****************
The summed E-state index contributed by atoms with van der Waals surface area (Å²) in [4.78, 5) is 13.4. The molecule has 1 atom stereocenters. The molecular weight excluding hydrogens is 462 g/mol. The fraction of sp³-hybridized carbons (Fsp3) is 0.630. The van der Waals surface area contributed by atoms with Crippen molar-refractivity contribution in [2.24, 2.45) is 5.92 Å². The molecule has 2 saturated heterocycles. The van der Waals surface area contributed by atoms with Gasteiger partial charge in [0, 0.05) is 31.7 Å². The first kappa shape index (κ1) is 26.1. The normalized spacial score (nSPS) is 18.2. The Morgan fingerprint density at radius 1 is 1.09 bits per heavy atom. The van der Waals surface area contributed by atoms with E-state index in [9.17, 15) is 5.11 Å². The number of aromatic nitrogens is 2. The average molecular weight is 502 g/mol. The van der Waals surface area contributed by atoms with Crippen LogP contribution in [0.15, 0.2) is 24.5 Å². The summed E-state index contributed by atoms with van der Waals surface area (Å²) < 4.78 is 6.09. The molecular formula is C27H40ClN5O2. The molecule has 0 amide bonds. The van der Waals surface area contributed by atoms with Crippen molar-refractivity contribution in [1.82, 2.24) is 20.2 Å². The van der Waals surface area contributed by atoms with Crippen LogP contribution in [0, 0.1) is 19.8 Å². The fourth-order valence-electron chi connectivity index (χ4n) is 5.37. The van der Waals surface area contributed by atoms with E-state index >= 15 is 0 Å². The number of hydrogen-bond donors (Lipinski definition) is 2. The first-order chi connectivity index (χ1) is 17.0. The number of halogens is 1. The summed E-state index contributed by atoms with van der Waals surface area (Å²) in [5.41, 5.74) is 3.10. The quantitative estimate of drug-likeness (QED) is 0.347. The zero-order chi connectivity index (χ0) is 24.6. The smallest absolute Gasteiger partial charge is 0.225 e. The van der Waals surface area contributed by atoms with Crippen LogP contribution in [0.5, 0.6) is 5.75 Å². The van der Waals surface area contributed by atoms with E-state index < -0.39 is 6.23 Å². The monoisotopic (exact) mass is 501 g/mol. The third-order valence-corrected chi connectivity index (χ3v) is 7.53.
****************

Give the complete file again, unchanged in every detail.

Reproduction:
The summed E-state index contributed by atoms with van der Waals surface area (Å²) in [4.78, 5) is 13.4. The molecule has 1 atom stereocenters. The molecular weight excluding hydrogens is 462 g/mol. The fraction of sp³-hybridized carbons (Fsp3) is 0.630. The van der Waals surface area contributed by atoms with Crippen molar-refractivity contribution in [2.24, 2.45) is 5.92 Å². The molecule has 2 saturated heterocycles. The van der Waals surface area contributed by atoms with Gasteiger partial charge in [0, 0.05) is 31.7 Å². The first kappa shape index (κ1) is 26.1. The normalized spacial score (nSPS) is 18.2. The Morgan fingerprint density at radius 1 is 1.09 bits per heavy atom. The van der Waals surface area contributed by atoms with E-state index in [9.17, 15) is 5.11 Å². The number of aromatic nitrogens is 2. The average molecular weight is 502 g/mol. The van der Waals surface area contributed by atoms with Crippen LogP contribution in [0.15, 0.2) is 24.5 Å². The summed E-state index contributed by atoms with van der Waals surface area (Å²) < 4.78 is 6.09. The molecular formula is C27H40ClN5O2. The molecule has 0 amide bonds. The van der Waals surface area contributed by atoms with Crippen molar-refractivity contribution in [1.82, 2.24) is 20.2 Å². The van der Waals surface area contributed by atoms with Crippen LogP contribution in [0, 0.1) is 19.8 Å². The fourth-order valence-electron chi connectivity index (χ4n) is 5.37. The van der Waals surface area contributed by atoms with E-state index >= 15 is 0 Å². The number of hydrogen-bond donors (Lipinski definition) is 2. The first-order chi connectivity index (χ1) is 17.0. The number of halogens is 1. The summed E-state index contributed by atoms with van der Waals surface area (Å²) in [5.41, 5.74) is 3.10. The quantitative estimate of drug-likeness (QED) is 0.347. The zero-order chi connectivity index (χ0) is 24.6. The smallest absolute Gasteiger partial charge is 0.225 e. The van der Waals surface area contributed by atoms with Crippen LogP contribution in [0.5, 0.6) is 5.75 Å². The van der Waals surface area contributed by atoms with E-state index < -0.39 is 6.23 Å². The monoisotopic (exact) mass is 501 g/mol. The third-order valence-corrected chi connectivity index (χ3v) is 7.53.